I thought I'd start a series called The Great Conversation where I will highlight a book that is edifying and encompasses this quest of truth, goodness, and beauty. My disclaimer is that I am very new to the conversation and there are places you can go and people you can talk to that will have far more wisdom and insight than I. But these works are important in cultivating the mind and soul that we are striving for, so I only offer my level best. I will also list some of these works in the Liberal Arts section of the website, for quick reference.
I just started this book, The Abolition of Man by C.S. Lewis, this past week as a mom's group I'm a part of is reading and discussing it together. Many I know have read and reference Abolition, and it comes highly recommended to me. I've felt very intimidated about reading it solo though, and have avoided the book. This opportunity to read it in community with this particular group is just what I've been waiting for and after reading the first part, we discussed it as a group Thursday night and the book and discussion have greatly affected me. The crux of the book (essay, really) are the problems with modern education. I understand why it's considered an essential in this Classical Education revival.
I am still in the process of reading Abolition and am still formulating and solidifying thoughts and ideas that are no where near communicable at this point. I will, however, share quotes that have profoundly moved me.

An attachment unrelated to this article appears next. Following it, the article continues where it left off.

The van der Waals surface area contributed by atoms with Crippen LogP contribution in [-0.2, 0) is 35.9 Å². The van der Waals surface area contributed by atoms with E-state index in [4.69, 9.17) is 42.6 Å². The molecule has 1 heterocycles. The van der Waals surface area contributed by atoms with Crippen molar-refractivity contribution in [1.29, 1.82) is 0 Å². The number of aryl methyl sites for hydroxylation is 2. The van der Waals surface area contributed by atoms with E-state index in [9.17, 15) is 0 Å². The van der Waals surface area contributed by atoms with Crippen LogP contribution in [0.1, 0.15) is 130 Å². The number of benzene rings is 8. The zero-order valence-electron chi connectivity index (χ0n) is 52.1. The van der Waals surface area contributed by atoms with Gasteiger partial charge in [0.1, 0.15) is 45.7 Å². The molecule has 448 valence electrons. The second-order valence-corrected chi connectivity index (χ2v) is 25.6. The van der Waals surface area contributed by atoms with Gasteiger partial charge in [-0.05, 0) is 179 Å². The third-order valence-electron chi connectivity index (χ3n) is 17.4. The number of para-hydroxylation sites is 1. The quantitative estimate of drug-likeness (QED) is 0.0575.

For every one pupil who needs to be guarded from a weak excess of sensibility
there are three who need to be awakened from the slumber of cold vulgarity.
The task of the modern educator is not to cut down jungles but to irrigate deserts.
The right defense against false sentiments is to inculcate just sentiments. By starving
the sensibility of our pupils we only make them easier prey to the propagandist when
he comes. For famished nature will be avenged and a hard heart is no infallible
protection against a soft head.
And all the time -- such is the tragic-comedy of our situation--we continue to clamor
for those very qualities we are rendering impossible. You can hardly open a periodical
without coming across the statement that what our civilization needs is more 'drive,' or
dynamism, or self-sacrifice, or 'creativity.' In a sort of ghastly simplicity we remove the
organ and demand the function. We make men without chests and expect of them virtue
and enterprise. We laugh at honor and are shocked to find traitors in our midst. We
castrate and bid the geldings be fruitful.